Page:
State v. Ciancanelli, 339 Or. 282, 121 P.3d 613 (2005)
Oregon Supreme Court
STATE of Oregon,
Respondent on Review,
Charles Robert Ciancanelli,
Petitioner on Review.
339 Or. 282, 121 P.3d 613 (2005)
(CC 98CR2685FE; CA A108122; SC S49707)
Argued and Submitted November 3, 2003. ecided September 29, 2005
Robin A. Jones, Senior Deputy Public Defender, Salem, argued the cause and filed the briefs for petitioner on review. With her on the briefs were Peter A. Ozanne, Executive Director, and Peter Gartlan, Chief Defender, Oregon Public Defense Services.
Charles Robert Ciancanelli, petitioner on review, filed the briefs for himself.
Robert M. Atkinson, Assistant Attorney General, Salem, argued the cause and filed the briefs for respondent on review. With him on the briefs were Hardy Myers, Attorney General, and Mary H. Williams, Solicitor General.
Charles F. Hinkle, Portland, filed the brief for amicus curiae ACLU Foundation of Oregon, Inc., and for amici curiae Oregonian Publishing Company and other media entities. With him on the brief for Oregonian Publishing Company and other media entities was Stoel Rives LLP.
Chin See Ming, of Perkins Coie LLP, Portland, filed the brief for amici curiae ACLU Foundation of Oregon, Inc. and White Bird. With him on the brief were Julia E. Markley and Les Swanson.
Bradley J. Woodworth and Lake James H. Perriguey, of Bradley J. Woodworth & Associates, PC, Portland, filed the briefs for amicus curiae Portland Area Privacy Alliance.
Before CARSON, Chief Justice, and GILLETTE, DURHAM, RIGGS, De MUNIZ, and BALMER, Justices.[**]
In this criminal proceeding, we are asked to decide whether ORS 167.062, which makes it a crime to, among other things, 615*615 "direct, manage, finance or present" a "live public show" in which the participants engage in "sexual conduct" violates the free expression rights guaranteed by Article I, section 8, of the Oregon Constitution. Drawing on the "Robertson framework," which this court uses to address free expression issues that arise under Article I, section 8, defendant argues that the statute is unconstitutional because it is directed, by its terms, at a form of expression and does not fall within a well-established "historical exception" to the constitutional prohibition on enactment of such laws.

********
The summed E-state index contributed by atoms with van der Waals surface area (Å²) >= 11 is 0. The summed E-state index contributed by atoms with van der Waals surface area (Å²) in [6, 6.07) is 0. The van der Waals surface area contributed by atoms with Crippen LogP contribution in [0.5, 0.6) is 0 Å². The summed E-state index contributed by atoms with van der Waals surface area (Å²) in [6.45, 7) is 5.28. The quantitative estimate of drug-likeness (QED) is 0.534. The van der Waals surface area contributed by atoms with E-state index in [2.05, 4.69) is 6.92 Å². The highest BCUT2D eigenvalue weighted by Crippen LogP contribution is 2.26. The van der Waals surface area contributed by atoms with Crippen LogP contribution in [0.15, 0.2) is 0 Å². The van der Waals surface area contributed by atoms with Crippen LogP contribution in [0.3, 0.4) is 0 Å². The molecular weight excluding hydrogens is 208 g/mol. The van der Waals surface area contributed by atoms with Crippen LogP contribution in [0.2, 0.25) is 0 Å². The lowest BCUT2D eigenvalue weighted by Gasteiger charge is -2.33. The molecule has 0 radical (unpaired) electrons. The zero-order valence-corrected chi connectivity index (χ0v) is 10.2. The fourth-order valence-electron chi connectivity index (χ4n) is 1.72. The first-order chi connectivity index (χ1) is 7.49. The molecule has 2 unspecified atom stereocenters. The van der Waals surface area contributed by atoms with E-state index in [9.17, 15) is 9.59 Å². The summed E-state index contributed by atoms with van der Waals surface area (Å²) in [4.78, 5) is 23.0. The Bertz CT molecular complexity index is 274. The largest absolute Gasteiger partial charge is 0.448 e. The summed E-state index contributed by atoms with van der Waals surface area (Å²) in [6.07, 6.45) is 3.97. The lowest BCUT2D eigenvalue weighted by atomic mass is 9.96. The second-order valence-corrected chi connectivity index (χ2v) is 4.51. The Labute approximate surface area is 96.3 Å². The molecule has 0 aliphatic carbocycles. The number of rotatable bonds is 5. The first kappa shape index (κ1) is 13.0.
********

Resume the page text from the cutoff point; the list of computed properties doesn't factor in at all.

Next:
The state disagrees that ORS 167.062 is directed at expression and, for that reason, argues that the statute is constitutionally sound under State v. Robertson, 293 Or. 402, 649 P.2d 569 (1982). However, the state also contends, on a more fundamental level, that the analytical underpinnings of the Robertson framework are unsound. It follows, the state asserts, that this court should re-examine that framework and disavow it in favor of a form of "balancing" test that (in the view of the state) more correctly captures the true meaning and scope of Article I, section 8.
For reasons that we set out post, we disagree with the state's assertion that the statute is not, by its terms, aimed at expression. We therefore conclude that this case is one to which the Robertson framework applies. Respecting that methodology, we accept the state's request that we consider its criticisms of Robertson. Having done so, we conclude that the state has failed to show that Robertson is incorrect. We therefore adhere to it. Furthermore, we reject categorically the state's proffered alternative, balancing test.
I. FACTS AND PROCEDURAL BACKGROUND
The following facts are supported by the record. Defendant operated an "adult-oriented" business, Angels, in Roseburg. Angels offered a menu of "shows," to be performed for individual customers or small groups upon payment of a fee. The shows were presented in a small room on the premises.
Undercover policemen visited Angels on two occasions. During the first visit, the officers requested and paid for a "toy show." A female employee of Angels led them into a room and proceeded to "perform" for them by, among other things, removing her clothing and inserting a dildo and her finger into her vagina. During the second visit, the officers paid for a "two girl show." During that show, two women performed a striptease, rubbed their breasts against the officers chests, and engaged in oral sex with one another.